There's a subtle distinction there, but it's an important one.

If you're happy the person died, you're also happy for the grief that their family and friends are going through. Is that the part you want to celebrate? If your goal is to live in a more respectful society, that doesn't sound like striving for that goal to me.

If I'm happy a criminal is locked up, am I also happy his family misses him and his little kids have to grow up without knowing him?

Shouldn't I be more respectful of their pain and sorrow?

How about we stay on topic?
It is on topic. Its comparing negativity expressed when someone dies to negativity when someone goes to jail. It affects family similarly, so why is negativity acceptable for one contemptible person but not another?

Did I say it was acceptable or unacceptable? Let me check. Nope. I didn't respond to the content of the post at all.

It's veering us off into a related, but different topic. It introduces a large number of additional variables that we will then argue over, and use analogies to explain those variables, then we will argue about the analogies. Then someone will make an analogy to explain an analogy, but we'll argue about how that one is right/wrong as well.

It's a rabbit hole that only serves to pull us away from the topic at hand.


thejeff wrote:
How about using the dead person for your own political gain by praising him rather than attacking him? Is that also tacky?

What do you think,

Tacticslion wrote:
And, to be clear, using a dead person for your own political gain is tacky, at best, no matter what.

... which you quoted, actually means? I'm curious, because I thought that was pretty clear, especially since I contrasted that bit with the bit where I talked about tackiness in negative speech for political reasons.

But the way you phrase your response seems to take umbrage with the idea that I think only disparaging them is tacky.

That is not the case. "No matter what" means exactly what it says.

thejeff wrote:

Because nearly everything said about any dead political figure has politics tied into it, whether it's praising your allies and vowing to carry on the work or whether it's praising the dead that you despised in order co-opt their legacy or at least make yourself look like the generous sort who always has a good word for his rivals.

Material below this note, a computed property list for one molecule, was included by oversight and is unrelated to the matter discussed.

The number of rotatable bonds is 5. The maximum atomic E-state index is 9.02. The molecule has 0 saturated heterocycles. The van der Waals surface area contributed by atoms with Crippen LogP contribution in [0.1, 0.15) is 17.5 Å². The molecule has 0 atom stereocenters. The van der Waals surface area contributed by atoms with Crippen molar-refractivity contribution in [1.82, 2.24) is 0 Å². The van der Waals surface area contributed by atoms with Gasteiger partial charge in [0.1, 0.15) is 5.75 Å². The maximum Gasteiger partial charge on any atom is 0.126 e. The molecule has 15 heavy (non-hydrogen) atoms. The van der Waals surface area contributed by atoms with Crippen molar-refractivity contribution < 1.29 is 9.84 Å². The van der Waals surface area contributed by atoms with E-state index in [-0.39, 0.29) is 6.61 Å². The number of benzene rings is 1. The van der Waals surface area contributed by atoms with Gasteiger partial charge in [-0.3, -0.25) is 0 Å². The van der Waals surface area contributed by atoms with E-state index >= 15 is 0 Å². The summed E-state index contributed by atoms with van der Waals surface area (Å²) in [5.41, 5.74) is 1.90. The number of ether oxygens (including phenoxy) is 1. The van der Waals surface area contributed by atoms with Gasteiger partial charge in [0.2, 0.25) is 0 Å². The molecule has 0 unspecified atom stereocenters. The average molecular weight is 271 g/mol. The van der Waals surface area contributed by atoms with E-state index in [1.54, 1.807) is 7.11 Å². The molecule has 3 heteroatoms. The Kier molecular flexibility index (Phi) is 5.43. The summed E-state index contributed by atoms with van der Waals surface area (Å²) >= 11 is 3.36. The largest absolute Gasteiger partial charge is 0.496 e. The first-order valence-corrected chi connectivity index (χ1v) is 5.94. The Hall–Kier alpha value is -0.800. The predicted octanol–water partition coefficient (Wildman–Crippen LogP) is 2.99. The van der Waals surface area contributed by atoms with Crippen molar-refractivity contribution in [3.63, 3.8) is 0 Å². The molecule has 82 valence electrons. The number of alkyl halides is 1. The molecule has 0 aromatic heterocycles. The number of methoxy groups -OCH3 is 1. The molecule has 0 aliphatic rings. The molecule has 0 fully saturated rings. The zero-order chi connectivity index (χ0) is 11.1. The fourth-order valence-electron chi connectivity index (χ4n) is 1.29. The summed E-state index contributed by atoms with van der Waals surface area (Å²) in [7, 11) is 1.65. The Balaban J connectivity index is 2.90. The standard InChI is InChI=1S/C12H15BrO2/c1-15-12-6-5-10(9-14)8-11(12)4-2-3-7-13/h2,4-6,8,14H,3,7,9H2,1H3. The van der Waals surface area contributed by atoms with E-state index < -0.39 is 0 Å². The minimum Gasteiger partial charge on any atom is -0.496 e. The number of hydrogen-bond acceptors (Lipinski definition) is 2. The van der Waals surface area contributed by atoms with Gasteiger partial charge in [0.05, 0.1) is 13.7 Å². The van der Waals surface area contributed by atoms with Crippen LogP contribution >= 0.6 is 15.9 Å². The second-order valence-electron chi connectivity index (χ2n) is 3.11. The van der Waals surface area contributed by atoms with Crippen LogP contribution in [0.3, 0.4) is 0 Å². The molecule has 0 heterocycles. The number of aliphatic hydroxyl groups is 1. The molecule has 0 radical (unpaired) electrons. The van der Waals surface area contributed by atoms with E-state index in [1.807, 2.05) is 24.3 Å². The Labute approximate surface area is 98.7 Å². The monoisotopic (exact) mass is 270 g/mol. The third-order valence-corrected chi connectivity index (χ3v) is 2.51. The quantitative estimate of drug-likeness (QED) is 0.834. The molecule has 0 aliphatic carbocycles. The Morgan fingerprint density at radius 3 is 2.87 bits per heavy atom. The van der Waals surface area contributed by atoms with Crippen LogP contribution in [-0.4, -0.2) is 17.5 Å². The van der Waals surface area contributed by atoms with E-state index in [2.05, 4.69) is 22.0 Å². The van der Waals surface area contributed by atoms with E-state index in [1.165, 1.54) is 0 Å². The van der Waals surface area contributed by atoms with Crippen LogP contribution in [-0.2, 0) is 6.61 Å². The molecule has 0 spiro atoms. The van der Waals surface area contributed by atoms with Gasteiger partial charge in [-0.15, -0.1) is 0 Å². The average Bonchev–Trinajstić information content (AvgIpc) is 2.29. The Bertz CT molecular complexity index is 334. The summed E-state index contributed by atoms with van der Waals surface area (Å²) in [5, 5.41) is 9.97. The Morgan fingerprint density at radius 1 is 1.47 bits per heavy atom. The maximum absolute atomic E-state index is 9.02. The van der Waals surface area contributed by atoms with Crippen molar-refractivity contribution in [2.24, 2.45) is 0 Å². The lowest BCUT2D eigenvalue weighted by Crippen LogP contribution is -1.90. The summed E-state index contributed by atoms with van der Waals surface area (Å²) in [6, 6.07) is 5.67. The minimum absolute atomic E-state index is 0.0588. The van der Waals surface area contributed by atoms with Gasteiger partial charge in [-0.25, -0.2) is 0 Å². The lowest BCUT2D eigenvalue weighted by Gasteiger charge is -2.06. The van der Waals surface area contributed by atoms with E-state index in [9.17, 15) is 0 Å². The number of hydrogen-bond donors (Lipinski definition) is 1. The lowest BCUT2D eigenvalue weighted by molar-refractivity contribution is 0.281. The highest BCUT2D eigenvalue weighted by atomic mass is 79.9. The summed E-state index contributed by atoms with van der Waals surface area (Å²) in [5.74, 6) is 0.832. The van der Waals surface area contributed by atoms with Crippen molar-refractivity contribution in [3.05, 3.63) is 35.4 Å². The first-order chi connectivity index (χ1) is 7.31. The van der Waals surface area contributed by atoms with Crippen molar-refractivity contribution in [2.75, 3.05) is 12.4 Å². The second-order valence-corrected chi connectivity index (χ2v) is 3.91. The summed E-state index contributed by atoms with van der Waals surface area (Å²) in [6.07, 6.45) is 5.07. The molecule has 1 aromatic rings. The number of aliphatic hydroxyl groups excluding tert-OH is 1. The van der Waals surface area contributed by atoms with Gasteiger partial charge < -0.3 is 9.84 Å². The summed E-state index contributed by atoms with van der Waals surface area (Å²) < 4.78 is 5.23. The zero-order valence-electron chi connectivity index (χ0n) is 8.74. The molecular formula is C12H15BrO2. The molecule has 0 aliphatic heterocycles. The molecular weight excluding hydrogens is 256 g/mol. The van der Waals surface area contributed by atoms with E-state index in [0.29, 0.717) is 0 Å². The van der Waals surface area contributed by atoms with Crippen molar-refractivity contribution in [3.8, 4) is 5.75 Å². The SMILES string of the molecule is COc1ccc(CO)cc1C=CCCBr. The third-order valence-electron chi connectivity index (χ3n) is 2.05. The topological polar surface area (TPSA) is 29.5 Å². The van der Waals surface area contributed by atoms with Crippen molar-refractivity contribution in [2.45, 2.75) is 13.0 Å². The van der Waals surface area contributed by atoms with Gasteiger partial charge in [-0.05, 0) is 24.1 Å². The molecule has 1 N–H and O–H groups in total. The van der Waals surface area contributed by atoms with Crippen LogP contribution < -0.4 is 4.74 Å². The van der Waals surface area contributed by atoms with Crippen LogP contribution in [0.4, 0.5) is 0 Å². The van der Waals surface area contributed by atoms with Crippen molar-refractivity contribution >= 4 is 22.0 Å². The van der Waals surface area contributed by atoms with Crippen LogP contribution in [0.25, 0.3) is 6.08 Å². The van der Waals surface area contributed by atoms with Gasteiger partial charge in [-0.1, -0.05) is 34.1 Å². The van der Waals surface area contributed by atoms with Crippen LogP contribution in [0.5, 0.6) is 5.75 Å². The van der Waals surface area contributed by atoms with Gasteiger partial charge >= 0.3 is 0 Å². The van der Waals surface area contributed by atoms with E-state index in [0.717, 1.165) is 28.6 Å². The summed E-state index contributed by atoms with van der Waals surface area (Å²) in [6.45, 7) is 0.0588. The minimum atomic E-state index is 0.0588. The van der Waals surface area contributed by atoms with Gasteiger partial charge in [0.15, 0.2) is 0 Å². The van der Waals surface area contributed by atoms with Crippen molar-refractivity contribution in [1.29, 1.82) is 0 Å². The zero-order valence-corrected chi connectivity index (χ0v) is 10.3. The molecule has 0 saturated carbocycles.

It's all politics and it's all b$+***++.

No, no it is not.

You can remember them for who they were, good or ill, and speak of the good things.

Then you can talk about policies without the people attached.

This isn't that hard.

"Such and such is a bad policy, and needs to change." is totally valid, and an important thing to keep talking about, when dealing with politics. "So and so is a bad man, I'm glad he's dead." is tacky, lacks empathy, and makes you look like a jerk.

EDIT: Nope. Not going there.


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Caineach wrote:
In the mean time, we should let the political views get unfettered support? Bull s&+@.

Are you required to attack dead people to address political views? How did you talk about political views before the person died?

Confront the political views, just leave the dead person out of it... for like a week. That's all I'm saying. I'm not saying you have to be completely silent.

But if you want a world where people are respected, perhaps it's best to actually be respectful of people.


Irontruth wrote:
Caineach wrote:
In the mean time, we should let the political views get unfettered support? Bull s&+@.

Are you required to attack dead people to address political views? How did you talk about political views before the person died?

Confront the political views, just leave the dead person out of it... for like a week. That's all I'm saying. I'm not saying you have to be completely silent.

But if you want a world where people are respected, perhaps it's best to actually be respectful of people.